Principal Investigators: Dr Robert Rintoul, Royal Papworth Hospital & Dr Nitzan Rosenfeld, CRUK Cambridge Institute

Funded by: Cancer Research UK Early Detection Programme Award

Diagnosing non-small cell lung cancer (NSCLC) at an earlier stage can save lives. Circulating tumour DNA (ctDNA) can be detected in plasma of patients with early-stage cancer, but it is unclear how early it can be detected, or what analytical sensitivity is required to detect the majority of stage I-II cancers in blood. Ideally, performance should be assessed in samples collected prior to diagnosis; however prospective collection in the general population is costly and complex. Previous studies collected plasma from patients at or after diagnosis, analysed few mutated loci, and detected ctDNA in only a minority of stage I cancer patients. Recent findings suggest an important role for methylation of plasma cell-free DNA in non-invasive detection of cancer. We hypothesize that multiplexed analysis in plasma samples of 100s-1000s of somatic mutations, combined with analyses of methylation and other molecular biomarkers, could detect early-stage cancer months or years ahead of clinical diagnosis in a high-risk population. To test this hypothesis, we bring together an array of cutting-edge technologies for cancer molecular diagnostics, study samples we collected at diagnosis of early-stage NSCLC, and establish a clinical study to collect samples from patients who have been treated with curative intent for NSCLC and are at high risk for either recurrent disease or a second primary cancer.

Stratifying risk for early detection in hereditary breast and ovarian cancer

Principal Investigators: Dr Marc Tischkowitz, University of Cambridge; Dr Allison Kurian, Stanford University and Prof Gareth Evans, University of Manchester

Funded by: ACED Project Award 2020

Women with germline pathogenic variants in breast cancer genes have an increased risk of developing breast cancer. Some women may benefit more from early detection strategies than others, but risk estimates are currently not tailored to the individual. In this proof-of-principle study, Prof Evans and Drs Tischkowitz and Kurian will use a risk prediction model to calculate personalised risk of breast and ovarian cancer in women, based on their polygenic risk score, family history, as well as lifestyle and hormonal risk factors. The team will assess the feasibility and acceptability of incorporating personalised risk estimates into standard clinical practice, and they will investigate the influence of conventional and personalised risk estimates on women’s uptake of early detection and risk reduction.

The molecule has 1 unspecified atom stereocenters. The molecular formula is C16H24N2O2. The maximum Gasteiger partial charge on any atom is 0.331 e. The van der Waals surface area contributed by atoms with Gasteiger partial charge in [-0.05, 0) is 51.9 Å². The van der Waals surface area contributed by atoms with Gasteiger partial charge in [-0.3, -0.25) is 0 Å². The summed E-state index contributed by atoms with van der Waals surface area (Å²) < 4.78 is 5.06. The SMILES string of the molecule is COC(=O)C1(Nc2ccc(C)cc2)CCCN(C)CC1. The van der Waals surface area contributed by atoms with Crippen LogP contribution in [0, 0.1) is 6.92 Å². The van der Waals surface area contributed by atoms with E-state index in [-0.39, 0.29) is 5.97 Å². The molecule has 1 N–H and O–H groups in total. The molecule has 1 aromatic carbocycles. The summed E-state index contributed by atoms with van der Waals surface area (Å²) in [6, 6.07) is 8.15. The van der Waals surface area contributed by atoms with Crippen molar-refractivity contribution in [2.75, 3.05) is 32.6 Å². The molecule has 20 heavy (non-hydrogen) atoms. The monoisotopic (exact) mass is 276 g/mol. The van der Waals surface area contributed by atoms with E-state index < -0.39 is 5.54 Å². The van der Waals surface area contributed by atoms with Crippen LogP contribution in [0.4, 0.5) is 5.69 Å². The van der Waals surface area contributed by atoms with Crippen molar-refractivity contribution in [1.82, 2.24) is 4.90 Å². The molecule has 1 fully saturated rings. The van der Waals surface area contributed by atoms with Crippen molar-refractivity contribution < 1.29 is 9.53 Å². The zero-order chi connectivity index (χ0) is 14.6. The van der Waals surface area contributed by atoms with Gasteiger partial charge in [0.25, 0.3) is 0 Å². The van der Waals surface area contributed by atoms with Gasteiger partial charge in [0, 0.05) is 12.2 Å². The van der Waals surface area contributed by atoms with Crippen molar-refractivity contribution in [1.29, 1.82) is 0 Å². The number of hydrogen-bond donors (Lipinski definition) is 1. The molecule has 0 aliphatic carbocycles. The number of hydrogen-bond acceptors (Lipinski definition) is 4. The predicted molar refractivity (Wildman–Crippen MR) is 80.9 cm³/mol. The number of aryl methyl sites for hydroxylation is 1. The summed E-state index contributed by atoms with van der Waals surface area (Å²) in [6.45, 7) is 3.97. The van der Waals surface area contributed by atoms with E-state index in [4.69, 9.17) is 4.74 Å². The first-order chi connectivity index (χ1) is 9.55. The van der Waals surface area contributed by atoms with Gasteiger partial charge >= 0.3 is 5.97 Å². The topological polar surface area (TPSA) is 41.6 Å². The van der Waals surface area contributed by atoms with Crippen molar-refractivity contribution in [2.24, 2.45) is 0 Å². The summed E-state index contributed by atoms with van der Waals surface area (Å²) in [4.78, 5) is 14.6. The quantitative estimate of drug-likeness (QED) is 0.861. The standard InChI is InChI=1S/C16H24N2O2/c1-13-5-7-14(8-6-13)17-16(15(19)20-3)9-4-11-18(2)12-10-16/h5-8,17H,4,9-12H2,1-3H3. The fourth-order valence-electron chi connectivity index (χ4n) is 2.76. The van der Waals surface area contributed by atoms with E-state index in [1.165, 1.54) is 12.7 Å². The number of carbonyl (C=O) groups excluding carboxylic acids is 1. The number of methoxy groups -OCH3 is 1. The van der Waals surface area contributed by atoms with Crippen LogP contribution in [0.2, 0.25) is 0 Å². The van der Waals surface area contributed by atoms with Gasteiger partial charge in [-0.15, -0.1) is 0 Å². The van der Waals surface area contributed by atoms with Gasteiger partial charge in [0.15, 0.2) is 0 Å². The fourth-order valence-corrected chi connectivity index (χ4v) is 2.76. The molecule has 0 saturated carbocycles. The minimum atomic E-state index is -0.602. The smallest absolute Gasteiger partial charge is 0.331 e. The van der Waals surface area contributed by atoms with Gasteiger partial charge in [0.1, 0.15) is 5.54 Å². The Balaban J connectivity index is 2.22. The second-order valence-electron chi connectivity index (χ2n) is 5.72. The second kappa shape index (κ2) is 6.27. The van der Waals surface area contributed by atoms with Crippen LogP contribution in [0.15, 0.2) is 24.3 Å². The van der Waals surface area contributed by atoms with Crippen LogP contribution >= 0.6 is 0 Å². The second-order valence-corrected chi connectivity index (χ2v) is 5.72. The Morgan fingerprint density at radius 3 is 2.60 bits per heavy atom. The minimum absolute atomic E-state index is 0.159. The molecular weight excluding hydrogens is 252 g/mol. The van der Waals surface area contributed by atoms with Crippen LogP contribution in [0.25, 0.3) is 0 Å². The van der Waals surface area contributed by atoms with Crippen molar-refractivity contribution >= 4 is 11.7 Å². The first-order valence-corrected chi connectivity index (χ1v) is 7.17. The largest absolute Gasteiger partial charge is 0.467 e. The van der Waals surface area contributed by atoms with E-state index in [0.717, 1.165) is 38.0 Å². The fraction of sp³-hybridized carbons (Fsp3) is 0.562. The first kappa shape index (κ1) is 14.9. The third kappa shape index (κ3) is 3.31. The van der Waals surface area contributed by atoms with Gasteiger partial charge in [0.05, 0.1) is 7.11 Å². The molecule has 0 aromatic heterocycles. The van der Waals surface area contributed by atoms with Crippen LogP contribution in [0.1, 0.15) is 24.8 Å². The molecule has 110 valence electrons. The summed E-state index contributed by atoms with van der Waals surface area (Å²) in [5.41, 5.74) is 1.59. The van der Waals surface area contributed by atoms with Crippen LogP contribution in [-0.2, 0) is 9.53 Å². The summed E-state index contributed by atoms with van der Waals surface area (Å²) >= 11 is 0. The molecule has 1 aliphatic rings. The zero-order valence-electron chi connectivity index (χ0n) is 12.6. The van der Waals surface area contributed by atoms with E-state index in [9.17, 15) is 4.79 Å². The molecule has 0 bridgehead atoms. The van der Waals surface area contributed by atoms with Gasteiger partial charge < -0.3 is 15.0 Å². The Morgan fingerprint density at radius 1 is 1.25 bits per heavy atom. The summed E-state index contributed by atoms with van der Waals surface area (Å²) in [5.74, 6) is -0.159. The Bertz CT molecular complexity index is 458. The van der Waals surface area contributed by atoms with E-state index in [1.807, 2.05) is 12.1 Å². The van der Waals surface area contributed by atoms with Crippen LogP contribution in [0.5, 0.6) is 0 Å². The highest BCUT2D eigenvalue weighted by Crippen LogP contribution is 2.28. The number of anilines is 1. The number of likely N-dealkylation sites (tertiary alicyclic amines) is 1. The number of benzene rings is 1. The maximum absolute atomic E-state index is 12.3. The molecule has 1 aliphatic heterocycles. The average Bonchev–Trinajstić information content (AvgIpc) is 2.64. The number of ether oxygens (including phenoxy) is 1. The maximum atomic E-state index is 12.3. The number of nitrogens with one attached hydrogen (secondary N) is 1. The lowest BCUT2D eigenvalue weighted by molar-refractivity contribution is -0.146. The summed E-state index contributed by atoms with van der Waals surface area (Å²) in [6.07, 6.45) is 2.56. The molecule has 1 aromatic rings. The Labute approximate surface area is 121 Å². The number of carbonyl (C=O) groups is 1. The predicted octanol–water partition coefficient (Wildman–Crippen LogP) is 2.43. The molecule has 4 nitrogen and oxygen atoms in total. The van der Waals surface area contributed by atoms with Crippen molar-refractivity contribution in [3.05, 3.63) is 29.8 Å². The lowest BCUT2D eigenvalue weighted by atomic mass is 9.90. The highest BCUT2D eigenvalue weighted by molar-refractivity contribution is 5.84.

Risk adaptive breast cancer screening: a tailored imaging approach

Principal Investigator: Professor Fiona Gilbert, School of Clinical Medicine and Addenbrooke’s Hospital, Cambridge
Joint Lead Applicant: Professor Paul Pharoah, Department of Public Health and Primary Care

Funded by: Cancer Research UK Early Detection Programme Award

A team led by Fiona Gilbert, Professor of Radiology, and Paul Pharoah, Professor of Cancer Epidemiology, will look at risk-adaptive breast cancer screening, exploring whether it is possible to stratify women into different categories of breast cancer risk and offer them a more appropriate screening test based on this. Women at increased risk of breast cancer, which will be assessed by age, breast density, inherited predisposition to the disease and lifestyle / hormonal risk factors, may benefit from more detailed imaging tests such as abbreviated MRI, contrast enhanced spectral mammography and automated whole breast ultrasound. The results from the study will enable the NHS breast screening programme to offer women at greater risk more appropriate imaging tests to detect their cancer at an earlier stage, ultimately leading to improved survival. Read more